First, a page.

Although at any given moment I can find myself straying from discernable subject matter into a more abstract realm, it seems that recently I’ve been working humanlike forms in my artwork. They are not depictions of humans so much as they are musings on the human essence.

I would say that my thoughts, having slipped away from traditional paths of distinction, like the Apollonian vs. Dionysian idea, are also veering from more modern approaches, like our seemingly useful psychological and sociological mindsets. It seems to me that what we think of as human barely scratches the surface of the organism which actually exists. It is like putting an egg into a pot in order to hard-boil it: the water is seething and turning, and there is a tiny skin which forms on the surface of the water – a barely existing membrane, but it comes from the organic material of the egg. It seems to me that our intellect and accomplishments as human beings – our whole history of civilization as we’ve constructed it - are like that tenacious but constantly torn and re-made membrane. But what about the egg itself? And all of that roiling, untouchable water in between?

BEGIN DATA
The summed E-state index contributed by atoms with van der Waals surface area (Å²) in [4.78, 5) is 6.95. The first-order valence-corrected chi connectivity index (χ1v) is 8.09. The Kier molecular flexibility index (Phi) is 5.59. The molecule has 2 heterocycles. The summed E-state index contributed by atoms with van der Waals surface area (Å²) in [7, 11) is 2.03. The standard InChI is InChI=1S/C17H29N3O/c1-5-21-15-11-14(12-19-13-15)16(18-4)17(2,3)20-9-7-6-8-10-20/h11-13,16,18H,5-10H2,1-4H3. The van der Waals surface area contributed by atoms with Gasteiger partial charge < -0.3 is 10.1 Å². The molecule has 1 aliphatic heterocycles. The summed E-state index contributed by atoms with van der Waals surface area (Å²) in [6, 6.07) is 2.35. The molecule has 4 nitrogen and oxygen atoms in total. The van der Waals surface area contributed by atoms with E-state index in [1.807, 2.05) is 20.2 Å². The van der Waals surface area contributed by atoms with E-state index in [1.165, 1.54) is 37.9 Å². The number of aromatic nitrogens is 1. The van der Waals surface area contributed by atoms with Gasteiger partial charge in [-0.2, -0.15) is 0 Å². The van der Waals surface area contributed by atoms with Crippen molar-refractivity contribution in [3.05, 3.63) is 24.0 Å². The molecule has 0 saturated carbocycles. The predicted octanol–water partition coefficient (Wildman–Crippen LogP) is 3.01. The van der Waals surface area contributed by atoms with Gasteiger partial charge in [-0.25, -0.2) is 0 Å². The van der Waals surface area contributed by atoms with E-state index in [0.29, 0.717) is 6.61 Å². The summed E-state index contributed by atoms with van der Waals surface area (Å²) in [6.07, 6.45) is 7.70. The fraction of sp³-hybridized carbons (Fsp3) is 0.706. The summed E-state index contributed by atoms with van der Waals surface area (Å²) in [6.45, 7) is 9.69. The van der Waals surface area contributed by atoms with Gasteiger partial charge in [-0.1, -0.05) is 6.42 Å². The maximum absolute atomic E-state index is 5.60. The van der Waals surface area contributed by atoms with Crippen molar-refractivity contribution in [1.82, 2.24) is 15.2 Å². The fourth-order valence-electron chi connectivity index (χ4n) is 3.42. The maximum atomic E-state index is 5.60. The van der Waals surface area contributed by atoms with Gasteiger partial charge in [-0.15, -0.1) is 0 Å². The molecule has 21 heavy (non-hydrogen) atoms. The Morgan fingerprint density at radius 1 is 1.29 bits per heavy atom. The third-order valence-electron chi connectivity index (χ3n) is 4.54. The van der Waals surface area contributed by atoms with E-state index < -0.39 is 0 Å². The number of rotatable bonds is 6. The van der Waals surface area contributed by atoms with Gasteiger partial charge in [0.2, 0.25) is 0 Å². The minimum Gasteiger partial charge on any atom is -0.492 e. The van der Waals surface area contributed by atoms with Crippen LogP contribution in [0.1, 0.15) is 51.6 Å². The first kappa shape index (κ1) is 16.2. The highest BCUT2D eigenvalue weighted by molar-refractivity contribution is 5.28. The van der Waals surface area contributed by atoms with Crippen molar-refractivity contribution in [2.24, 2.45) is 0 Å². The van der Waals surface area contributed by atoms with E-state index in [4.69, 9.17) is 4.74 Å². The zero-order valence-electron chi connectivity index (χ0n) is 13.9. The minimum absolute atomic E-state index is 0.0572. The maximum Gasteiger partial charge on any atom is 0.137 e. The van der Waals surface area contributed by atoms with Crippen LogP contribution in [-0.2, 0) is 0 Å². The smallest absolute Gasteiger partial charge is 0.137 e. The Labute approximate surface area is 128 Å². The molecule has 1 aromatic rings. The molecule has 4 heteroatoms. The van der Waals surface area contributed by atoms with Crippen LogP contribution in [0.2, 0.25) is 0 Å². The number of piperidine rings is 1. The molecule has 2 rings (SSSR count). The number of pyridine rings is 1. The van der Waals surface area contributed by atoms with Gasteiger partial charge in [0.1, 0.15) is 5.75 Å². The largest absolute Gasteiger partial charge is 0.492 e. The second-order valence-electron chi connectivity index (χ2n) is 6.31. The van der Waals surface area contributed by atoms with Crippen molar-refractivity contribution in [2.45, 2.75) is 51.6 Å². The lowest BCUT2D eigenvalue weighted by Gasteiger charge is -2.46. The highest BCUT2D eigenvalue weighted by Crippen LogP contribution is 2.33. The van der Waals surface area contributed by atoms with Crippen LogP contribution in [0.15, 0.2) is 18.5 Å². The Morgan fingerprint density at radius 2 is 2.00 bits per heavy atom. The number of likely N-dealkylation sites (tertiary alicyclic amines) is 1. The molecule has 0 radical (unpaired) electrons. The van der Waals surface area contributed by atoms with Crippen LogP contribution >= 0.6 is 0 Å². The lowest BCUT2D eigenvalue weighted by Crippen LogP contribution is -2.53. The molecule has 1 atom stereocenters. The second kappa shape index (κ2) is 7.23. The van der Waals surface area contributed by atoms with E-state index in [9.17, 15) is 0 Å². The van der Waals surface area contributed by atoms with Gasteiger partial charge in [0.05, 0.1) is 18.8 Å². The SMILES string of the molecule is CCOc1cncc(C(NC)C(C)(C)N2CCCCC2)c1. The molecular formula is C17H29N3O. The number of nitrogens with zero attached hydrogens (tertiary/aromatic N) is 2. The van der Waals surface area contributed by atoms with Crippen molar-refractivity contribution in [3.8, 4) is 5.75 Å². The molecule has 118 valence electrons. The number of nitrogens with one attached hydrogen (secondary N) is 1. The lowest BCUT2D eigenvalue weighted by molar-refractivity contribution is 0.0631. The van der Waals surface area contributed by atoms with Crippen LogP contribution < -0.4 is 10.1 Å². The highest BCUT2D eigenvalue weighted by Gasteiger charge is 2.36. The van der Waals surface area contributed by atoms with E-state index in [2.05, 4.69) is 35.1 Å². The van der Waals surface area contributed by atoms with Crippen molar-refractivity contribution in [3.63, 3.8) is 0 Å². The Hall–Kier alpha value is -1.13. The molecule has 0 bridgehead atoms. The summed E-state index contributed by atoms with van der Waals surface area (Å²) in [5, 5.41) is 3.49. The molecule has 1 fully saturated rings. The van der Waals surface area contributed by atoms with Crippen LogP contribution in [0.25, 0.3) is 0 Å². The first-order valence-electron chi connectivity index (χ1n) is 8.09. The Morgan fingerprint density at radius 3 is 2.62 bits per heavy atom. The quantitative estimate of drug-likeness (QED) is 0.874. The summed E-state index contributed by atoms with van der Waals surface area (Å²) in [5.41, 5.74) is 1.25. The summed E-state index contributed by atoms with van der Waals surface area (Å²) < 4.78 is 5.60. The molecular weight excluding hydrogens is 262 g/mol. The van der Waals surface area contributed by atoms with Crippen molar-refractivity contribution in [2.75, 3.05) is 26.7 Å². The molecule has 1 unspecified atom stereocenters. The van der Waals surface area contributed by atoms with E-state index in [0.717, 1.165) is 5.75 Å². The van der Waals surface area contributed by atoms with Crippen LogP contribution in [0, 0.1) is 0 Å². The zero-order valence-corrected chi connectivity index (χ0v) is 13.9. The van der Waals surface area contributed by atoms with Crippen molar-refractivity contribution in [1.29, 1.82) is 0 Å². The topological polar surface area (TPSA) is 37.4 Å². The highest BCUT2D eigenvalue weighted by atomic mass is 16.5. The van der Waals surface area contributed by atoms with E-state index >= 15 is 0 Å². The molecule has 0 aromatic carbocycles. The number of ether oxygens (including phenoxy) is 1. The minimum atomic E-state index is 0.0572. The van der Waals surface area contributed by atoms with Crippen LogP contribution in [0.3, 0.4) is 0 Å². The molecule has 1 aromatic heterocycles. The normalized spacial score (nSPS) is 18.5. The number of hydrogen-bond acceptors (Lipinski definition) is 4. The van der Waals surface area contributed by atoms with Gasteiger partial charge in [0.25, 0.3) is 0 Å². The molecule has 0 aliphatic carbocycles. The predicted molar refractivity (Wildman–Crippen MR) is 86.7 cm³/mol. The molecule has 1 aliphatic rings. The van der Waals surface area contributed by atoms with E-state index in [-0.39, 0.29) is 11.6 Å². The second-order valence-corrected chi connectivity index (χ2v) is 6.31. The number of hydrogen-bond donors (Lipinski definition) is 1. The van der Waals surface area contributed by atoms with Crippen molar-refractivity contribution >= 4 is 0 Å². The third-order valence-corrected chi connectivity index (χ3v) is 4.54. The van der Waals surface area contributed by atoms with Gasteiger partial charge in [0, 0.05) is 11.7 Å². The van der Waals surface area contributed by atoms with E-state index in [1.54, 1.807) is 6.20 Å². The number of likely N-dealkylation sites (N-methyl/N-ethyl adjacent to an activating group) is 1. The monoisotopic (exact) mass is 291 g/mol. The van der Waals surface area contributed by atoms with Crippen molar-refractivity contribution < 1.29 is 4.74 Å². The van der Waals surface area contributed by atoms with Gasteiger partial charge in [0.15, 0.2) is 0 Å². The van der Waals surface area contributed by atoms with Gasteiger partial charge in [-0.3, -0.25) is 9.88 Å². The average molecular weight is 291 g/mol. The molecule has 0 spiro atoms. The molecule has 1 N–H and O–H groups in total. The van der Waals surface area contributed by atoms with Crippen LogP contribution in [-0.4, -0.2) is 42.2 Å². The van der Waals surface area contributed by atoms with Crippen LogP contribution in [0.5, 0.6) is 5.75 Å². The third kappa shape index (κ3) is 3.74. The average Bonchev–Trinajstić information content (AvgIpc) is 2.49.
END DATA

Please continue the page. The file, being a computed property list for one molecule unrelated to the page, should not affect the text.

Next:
My approach feels very biological to me, as though I am feeling for sides of humanity which are basic to the creature and have little to do with one’s situation in the world and society. They are built, perhaps, into the DNA – or deeper: into the very need to thrash and writhe - to live, to exist – and to be.

These are not directions of the human psyche – they are more the possibilities of the human biota, as I see them.

There is the feral side of humanness which is purely animal, even bestial. Completely mindless, it is alien, non responsive to reason, restive, and sudden. It is dangerous, but at the same time thrilling and graceful. There is the frisson which comes with the possibility of lack of control, of helplessness.

Again thoughtless, there is a side of the human biota which is unmotivated by desire or need. Aimless and undirectioned, it seems awkward but at the same time charming, because it threatens nothing - personal, but at the same time impersonal. The angel in the movie Barbarella says, as he saves both the heroine and the villainess from destruction, ”Angels have no memory”.

There is the aspect of humanness which simply desires to move, to shape surrounding space with its own being, to express its sensuality as a living creature. This is not a desire to exhibit or display exuberance - it is simply the overflow of life force, which at the same time understands its own ridiculous and humorous situation, its own tiny limitations. Brazen and ridiculously proud, Sylph is caught only in the moment.

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